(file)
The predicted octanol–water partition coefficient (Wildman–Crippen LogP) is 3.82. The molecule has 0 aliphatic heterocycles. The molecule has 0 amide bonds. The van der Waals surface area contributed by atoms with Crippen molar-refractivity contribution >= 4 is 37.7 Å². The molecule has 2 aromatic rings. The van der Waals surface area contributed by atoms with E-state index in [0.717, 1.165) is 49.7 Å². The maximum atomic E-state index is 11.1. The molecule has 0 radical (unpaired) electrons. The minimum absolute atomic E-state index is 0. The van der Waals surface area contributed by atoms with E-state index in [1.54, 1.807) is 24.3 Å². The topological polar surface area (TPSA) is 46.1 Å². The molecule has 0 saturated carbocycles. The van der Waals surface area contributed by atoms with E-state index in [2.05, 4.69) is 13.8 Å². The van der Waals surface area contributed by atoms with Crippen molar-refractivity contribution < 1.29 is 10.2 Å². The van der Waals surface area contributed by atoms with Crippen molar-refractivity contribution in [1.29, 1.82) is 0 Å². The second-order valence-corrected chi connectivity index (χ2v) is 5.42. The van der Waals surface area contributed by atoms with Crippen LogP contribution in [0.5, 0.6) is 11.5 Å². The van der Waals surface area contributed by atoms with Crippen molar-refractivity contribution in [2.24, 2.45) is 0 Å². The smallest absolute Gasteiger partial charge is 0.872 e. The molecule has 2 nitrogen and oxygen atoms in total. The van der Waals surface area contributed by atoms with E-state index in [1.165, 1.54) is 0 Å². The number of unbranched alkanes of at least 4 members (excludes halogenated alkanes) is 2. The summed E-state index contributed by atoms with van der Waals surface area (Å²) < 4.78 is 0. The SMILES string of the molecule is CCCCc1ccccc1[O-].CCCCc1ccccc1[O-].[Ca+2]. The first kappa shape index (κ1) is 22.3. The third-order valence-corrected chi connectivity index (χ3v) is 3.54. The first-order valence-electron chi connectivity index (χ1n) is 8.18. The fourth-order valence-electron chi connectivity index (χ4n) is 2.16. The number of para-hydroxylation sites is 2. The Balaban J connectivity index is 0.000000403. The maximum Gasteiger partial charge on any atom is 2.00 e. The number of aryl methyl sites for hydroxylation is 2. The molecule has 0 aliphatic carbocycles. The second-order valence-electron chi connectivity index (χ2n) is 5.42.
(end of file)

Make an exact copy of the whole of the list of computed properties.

The predicted octanol–water partition coefficient (Wildman–Crippen LogP) is 3.82. The molecule has 0 aliphatic heterocycles. The molecule has 0 amide bonds. The van der Waals surface area contributed by atoms with Crippen molar-refractivity contribution >= 4 is 37.7 Å². The molecule has 2 aromatic rings. The van der Waals surface area contributed by atoms with E-state index in [0.717, 1.165) is 49.7 Å². The maximum atomic E-state index is 11.1. The molecule has 0 radical (unpaired) electrons. The minimum absolute atomic E-state index is 0. The van der Waals surface area contributed by atoms with E-state index in [1.54, 1.807) is 24.3 Å². The topological polar surface area (TPSA) is 46.1 Å². The molecule has 0 saturated carbocycles. The van der Waals surface area contributed by atoms with E-state index in [2.05, 4.69) is 13.8 Å². The van der Waals surface area contributed by atoms with Crippen molar-refractivity contribution < 1.29 is 10.2 Å². The van der Waals surface area contributed by atoms with Crippen molar-refractivity contribution in [1.29, 1.82) is 0 Å². The second-order valence-corrected chi connectivity index (χ2v) is 5.42. The van der Waals surface area contributed by atoms with Crippen LogP contribution in [0.5, 0.6) is 11.5 Å². The van der Waals surface area contributed by atoms with Crippen molar-refractivity contribution in [2.24, 2.45) is 0 Å². The smallest absolute Gasteiger partial charge is 0.872 e. The molecule has 2 nitrogen and oxygen atoms in total. The van der Waals surface area contributed by atoms with E-state index in [1.165, 1.54) is 0 Å². The number of unbranched alkanes of at least 4 members (excludes halogenated alkanes) is 2. The summed E-state index contributed by atoms with van der Waals surface area (Å²) < 4.78 is 0. The SMILES string of the molecule is CCCCc1ccccc1[O-].CCCCc1ccccc1[O-].[Ca+2]. The first kappa shape index (κ1) is 22.3. The third-order valence-corrected chi connectivity index (χ3v) is 3.54. The first-order valence-electron chi connectivity index (χ1n) is 8.18. The fourth-order valence-electron chi connectivity index (χ4n) is 2.16. The number of para-hydroxylation sites is 2. The Balaban J connectivity index is 0.000000403. The maximum Gasteiger partial charge on any atom is 2.00 e. The number of aryl methyl sites for hydroxylation is 2. The molecule has 0 aliphatic carbocycles. The second-order valence-electron chi connectivity index (χ2n) is 5.42.